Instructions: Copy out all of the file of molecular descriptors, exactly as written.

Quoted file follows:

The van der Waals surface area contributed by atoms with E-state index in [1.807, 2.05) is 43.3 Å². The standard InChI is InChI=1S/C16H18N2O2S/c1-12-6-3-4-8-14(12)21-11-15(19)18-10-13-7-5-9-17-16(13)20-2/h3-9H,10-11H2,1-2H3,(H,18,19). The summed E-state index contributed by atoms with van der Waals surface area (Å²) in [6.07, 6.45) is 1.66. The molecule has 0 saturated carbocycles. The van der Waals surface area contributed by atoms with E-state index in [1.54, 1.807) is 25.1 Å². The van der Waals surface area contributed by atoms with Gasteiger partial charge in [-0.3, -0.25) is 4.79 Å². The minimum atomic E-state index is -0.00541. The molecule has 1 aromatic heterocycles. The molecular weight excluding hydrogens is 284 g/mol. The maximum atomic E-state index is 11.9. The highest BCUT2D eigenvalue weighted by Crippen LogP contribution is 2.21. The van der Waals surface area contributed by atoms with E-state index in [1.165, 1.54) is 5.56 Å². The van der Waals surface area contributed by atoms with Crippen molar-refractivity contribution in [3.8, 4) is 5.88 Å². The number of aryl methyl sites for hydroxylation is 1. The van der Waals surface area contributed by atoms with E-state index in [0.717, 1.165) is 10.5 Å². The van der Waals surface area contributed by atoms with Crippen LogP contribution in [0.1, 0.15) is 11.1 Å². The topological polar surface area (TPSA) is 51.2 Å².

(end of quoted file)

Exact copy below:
The van der Waals surface area contributed by atoms with E-state index in [1.807, 2.05) is 43.3 Å². The standard InChI is InChI=1S/C16H18N2O2S/c1-12-6-3-4-8-14(12)21-11-15(19)18-10-13-7-5-9-17-16(13)20-2/h3-9H,10-11H2,1-2H3,(H,18,19). The summed E-state index contributed by atoms with van der Waals surface area (Å²) in [6.07, 6.45) is 1.66. The molecule has 0 saturated carbocycles. The van der Waals surface area contributed by atoms with E-state index in [1.54, 1.807) is 25.1 Å². The van der Waals surface area contributed by atoms with Gasteiger partial charge in [-0.3, -0.25) is 4.79 Å². The minimum atomic E-state index is -0.00541. The molecule has 1 aromatic heterocycles. The molecular weight excluding hydrogens is 284 g/mol. The maximum atomic E-state index is 11.9. The highest BCUT2D eigenvalue weighted by Crippen LogP contribution is 2.21. The van der Waals surface area contributed by atoms with E-state index in [1.165, 1.54) is 5.56 Å². The van der Waals surface area contributed by atoms with Crippen molar-refractivity contribution in [3.8, 4) is 5.88 Å². The number of aryl methyl sites for hydroxylation is 1. The van der Waals surface area contributed by atoms with E-state index in [0.717, 1.165) is 10.5 Å². The van der Waals surface area contributed by atoms with Crippen LogP contribution in [0.1, 0.15) is 11.1 Å². The topological polar surface area (TPSA) is 51.2 Å².